Wound Care Series – Part 2 Wound Assessment: How to Ask the Right Questions

PART 2

Wound Assessment: How to Ask the Right Questions

As I alluded to in my earlier post “Why Aren’t Dermatologists More Involved in Wound Care”, many dermatologists shy away from treating wounds, with some citing lack of confidence in their ability to offer appropriate care to patients. However, the treatment of wounds can be simplified by a stepwise approach.  The first step to properly treating a wound is to properly assess it. This concept was addressed by our research group in the article “Systematic Approach to Wound Dressings” available from the Journal of Drugs in Dermatology. In this article, we put forth an algorithm for properly assessing wounds in the clinical setting. The guiding principles of this algorithm can be summed up by the following questions that clinicians should be asking themselves every time a new wound is assessed.

What was the cause of the wound?

Understanding how a wound occurred is key to formulating a treatment plan for the current wound and, in some cases, very important for preventing similar wounds in the future. For instance, patients who present with open wounds due to venous insufficiency should have the appropriate workup and treatment for the primary condition together with proper wound care to help alleviate the cause of the wound. In the case of a pressure ulcer, mechanical interventions such as more frequent turning may need to be implemented to protect the wound from trauma and prevent more of the same insults from damaging the skin. Clearly, there are some exceptions to this rule, such as in the case of accidental burns or lacerations. However, addressing the underlying cause will allow for better wound healing and prevention of similar wounds down the line.

Is there necrotic tissue?

Necrotic tissue can complicate wound healing in two key ways. Firstly, it acts as a barrier to the formation of new granulation tissue in the wound bed, which can significantly increase the time to wound closure. Secondly, dead tissue can act as a medium of the growth of microbes within the wound, leading to local or even systemic infection. If necrotic tissue is present, it should be derided prior to wound dressing. The type of debridement depends on the nature and extent of necrosis, and can include surgical, mechanical or chemical methods.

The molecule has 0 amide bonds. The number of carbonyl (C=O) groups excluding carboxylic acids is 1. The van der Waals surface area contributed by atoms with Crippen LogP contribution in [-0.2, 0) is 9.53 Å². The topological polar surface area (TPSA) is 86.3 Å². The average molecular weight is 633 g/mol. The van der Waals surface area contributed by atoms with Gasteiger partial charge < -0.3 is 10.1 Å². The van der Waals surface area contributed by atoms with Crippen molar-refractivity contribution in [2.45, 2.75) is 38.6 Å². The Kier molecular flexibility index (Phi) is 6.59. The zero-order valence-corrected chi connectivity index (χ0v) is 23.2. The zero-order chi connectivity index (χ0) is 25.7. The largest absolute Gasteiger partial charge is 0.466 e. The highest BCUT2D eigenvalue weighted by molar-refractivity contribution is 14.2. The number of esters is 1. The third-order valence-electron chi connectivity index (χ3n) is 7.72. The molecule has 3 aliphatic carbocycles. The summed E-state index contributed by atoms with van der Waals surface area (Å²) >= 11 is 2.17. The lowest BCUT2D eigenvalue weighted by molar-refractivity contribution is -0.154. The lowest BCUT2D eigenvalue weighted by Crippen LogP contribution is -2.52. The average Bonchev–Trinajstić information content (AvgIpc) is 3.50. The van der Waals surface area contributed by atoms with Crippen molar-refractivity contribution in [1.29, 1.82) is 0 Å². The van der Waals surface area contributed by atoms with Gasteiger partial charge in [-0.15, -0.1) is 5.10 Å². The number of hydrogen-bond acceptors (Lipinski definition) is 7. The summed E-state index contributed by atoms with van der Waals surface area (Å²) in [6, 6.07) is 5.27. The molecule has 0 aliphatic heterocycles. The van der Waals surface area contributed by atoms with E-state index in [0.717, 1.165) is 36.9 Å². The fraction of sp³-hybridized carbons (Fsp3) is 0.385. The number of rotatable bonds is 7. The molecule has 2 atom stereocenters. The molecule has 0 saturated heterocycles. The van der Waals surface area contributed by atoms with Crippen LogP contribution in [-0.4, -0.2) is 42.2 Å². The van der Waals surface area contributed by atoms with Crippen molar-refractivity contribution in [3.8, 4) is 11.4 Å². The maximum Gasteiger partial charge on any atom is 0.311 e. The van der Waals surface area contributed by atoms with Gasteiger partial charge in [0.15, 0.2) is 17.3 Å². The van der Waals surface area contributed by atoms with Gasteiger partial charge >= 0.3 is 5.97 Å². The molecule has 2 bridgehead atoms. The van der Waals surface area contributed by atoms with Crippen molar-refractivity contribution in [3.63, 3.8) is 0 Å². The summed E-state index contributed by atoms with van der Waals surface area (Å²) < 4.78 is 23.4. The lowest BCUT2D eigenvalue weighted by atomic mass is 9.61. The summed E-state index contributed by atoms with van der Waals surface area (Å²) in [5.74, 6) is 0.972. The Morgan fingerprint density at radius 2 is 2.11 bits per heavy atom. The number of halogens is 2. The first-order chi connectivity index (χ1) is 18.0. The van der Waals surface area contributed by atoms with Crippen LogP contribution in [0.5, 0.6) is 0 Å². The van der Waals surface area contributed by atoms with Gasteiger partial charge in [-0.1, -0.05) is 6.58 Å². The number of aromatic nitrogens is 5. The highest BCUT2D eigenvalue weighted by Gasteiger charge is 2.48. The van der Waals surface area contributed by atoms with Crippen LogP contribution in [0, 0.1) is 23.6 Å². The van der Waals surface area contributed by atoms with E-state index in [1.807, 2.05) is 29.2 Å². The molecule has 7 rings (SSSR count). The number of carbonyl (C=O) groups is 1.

Is the wound infected?

In the last few years, there has been a trend away from empiric antibiotic treatment for wounds with good reason. It has been shown that antimicrobials such as silver sulfadiazine can actually extend wound healing times, and may not prevent infection of the wound at all. However, if signs of infection are present within a wound, they must be addressed. The nature of the infection will dictate what type of antimicrobial is indicated: superficial infections may clear with topical antibiotics alone, while deeper infections may call for systemic antibiotic therapy, or even debridement. Infected wounds may also require the selection of a dressing with antimicrobial properties, such as silver or iodine-containing dressings.

What is the level of exudate?

“If it’s wet make it dry, if it’s dry make it wet” has been one of the key tenets of wound care for years and it still holds true. It has been shown that moist wounds heal more quickly than dry wounds by several mechanisms. The accumulation of wound fluid leads to a higher concentration of growth factors within the wound bed, which are crucial to angiogenesis and tissue remodeling. Furthermore, wound fluid will create an electrical gradient between the wound and surrounding normal skin, resulting in increased migration of epidermal cells. However, there can be too much of a good thing when it comes to exudate. Excessive exudate can lead to maceration of tissue and a resultant delay in wound healing time. Assessing the level of exudate will allow for the proper selection of either hydrating or absorbent wound dressings.

See part one of this series here.

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